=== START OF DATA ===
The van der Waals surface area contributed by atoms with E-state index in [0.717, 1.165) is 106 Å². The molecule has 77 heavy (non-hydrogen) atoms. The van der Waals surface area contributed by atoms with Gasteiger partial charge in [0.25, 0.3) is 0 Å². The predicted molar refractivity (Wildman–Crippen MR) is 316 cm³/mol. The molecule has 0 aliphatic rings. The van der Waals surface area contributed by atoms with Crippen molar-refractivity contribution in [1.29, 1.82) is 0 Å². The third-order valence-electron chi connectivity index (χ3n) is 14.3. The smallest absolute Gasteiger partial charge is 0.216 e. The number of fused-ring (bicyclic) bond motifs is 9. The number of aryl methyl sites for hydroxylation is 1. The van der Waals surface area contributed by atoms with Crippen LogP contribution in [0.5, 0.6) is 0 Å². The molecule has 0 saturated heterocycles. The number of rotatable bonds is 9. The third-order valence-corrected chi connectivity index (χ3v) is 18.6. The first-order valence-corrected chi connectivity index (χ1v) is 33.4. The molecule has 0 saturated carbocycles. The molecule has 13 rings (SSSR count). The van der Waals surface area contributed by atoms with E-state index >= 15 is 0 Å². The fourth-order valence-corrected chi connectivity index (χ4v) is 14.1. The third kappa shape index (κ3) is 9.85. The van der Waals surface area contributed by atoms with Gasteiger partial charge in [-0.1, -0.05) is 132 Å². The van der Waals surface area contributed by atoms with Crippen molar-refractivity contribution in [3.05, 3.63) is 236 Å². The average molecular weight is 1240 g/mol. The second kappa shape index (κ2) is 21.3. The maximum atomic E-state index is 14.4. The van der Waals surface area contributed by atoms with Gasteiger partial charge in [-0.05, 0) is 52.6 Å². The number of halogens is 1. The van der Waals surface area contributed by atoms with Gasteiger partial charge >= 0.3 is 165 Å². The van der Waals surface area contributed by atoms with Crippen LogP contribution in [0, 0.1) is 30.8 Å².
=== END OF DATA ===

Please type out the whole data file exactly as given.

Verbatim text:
The van der Waals surface area contributed by atoms with E-state index in [0.717, 1.165) is 106 Å². The molecule has 77 heavy (non-hydrogen) atoms. The van der Waals surface area contributed by atoms with Gasteiger partial charge in [0.25, 0.3) is 0 Å². The predicted molar refractivity (Wildman–Crippen MR) is 316 cm³/mol. The molecule has 0 aliphatic rings. The van der Waals surface area contributed by atoms with Crippen molar-refractivity contribution in [1.29, 1.82) is 0 Å². The third-order valence-electron chi connectivity index (χ3n) is 14.3. The smallest absolute Gasteiger partial charge is 0.216 e. The number of fused-ring (bicyclic) bond motifs is 9. The number of aryl methyl sites for hydroxylation is 1. The van der Waals surface area contributed by atoms with Crippen LogP contribution in [0.5, 0.6) is 0 Å². The molecule has 0 saturated heterocycles. The number of rotatable bonds is 9. The third-order valence-corrected chi connectivity index (χ3v) is 18.6. The first-order valence-corrected chi connectivity index (χ1v) is 33.4. The molecule has 0 saturated carbocycles. The molecule has 13 rings (SSSR count). The van der Waals surface area contributed by atoms with E-state index >= 15 is 0 Å². The fourth-order valence-corrected chi connectivity index (χ4v) is 14.1. The third kappa shape index (κ3) is 9.85. The van der Waals surface area contributed by atoms with Gasteiger partial charge in [-0.1, -0.05) is 132 Å². The van der Waals surface area contributed by atoms with Crippen molar-refractivity contribution in [3.05, 3.63) is 236 Å². The average molecular weight is 1240 g/mol. The second kappa shape index (κ2) is 21.3. The maximum atomic E-state index is 14.4. The van der Waals surface area contributed by atoms with Gasteiger partial charge in [-0.05, 0) is 52.6 Å². The number of halogens is 1. The van der Waals surface area contributed by atoms with Gasteiger partial charge >= 0.3 is 165 Å². The van der Waals surface area contributed by atoms with Crippen LogP contribution in [0, 0.1) is 30.8 Å².